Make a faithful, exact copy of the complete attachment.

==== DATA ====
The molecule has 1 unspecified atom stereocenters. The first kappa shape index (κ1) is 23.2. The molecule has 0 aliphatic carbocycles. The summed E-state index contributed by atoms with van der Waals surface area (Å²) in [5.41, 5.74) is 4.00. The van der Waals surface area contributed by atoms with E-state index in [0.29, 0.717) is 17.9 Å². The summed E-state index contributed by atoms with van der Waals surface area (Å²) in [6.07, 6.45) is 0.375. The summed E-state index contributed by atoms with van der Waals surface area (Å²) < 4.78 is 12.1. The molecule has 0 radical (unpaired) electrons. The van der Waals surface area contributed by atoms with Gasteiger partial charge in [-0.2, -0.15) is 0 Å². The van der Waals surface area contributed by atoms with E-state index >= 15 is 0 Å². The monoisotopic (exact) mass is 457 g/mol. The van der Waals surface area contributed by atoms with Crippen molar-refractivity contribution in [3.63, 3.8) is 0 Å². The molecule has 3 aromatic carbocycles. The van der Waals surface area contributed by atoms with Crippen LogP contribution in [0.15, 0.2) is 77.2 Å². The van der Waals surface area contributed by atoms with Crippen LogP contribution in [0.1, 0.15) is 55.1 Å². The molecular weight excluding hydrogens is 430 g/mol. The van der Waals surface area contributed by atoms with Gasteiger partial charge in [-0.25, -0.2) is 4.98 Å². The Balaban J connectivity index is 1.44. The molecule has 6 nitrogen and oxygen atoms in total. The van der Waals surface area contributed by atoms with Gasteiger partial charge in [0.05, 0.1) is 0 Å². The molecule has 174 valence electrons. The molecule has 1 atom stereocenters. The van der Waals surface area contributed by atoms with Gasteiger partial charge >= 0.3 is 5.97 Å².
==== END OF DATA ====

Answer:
The molecule has 1 unspecified atom stereocenters. The first kappa shape index (κ1) is 23.2. The molecule has 0 aliphatic carbocycles. The summed E-state index contributed by atoms with van der Waals surface area (Å²) in [5.41, 5.74) is 4.00. The van der Waals surface area contributed by atoms with E-state index in [0.29, 0.717) is 17.9 Å². The summed E-state index contributed by atoms with van der Waals surface area (Å²) in [6.07, 6.45) is 0.375. The summed E-state index contributed by atoms with van der Waals surface area (Å²) < 4.78 is 12.1. The molecule has 0 radical (unpaired) electrons. The van der Waals surface area contributed by atoms with Gasteiger partial charge in [-0.2, -0.15) is 0 Å². The van der Waals surface area contributed by atoms with E-state index >= 15 is 0 Å². The monoisotopic (exact) mass is 457 g/mol. The van der Waals surface area contributed by atoms with Crippen molar-refractivity contribution in [3.63, 3.8) is 0 Å². The molecule has 3 aromatic carbocycles. The van der Waals surface area contributed by atoms with Crippen LogP contribution in [0.15, 0.2) is 77.2 Å². The van der Waals surface area contributed by atoms with Crippen LogP contribution in [0.1, 0.15) is 55.1 Å². The molecular weight excluding hydrogens is 430 g/mol. The van der Waals surface area contributed by atoms with Gasteiger partial charge in [-0.25, -0.2) is 4.98 Å². The Balaban J connectivity index is 1.44. The molecule has 6 nitrogen and oxygen atoms in total. The van der Waals surface area contributed by atoms with Gasteiger partial charge in [0.05, 0.1) is 0 Å². The molecule has 174 valence electrons. The molecule has 1 atom stereocenters. The van der Waals surface area contributed by atoms with Gasteiger partial charge >= 0.3 is 5.97 Å².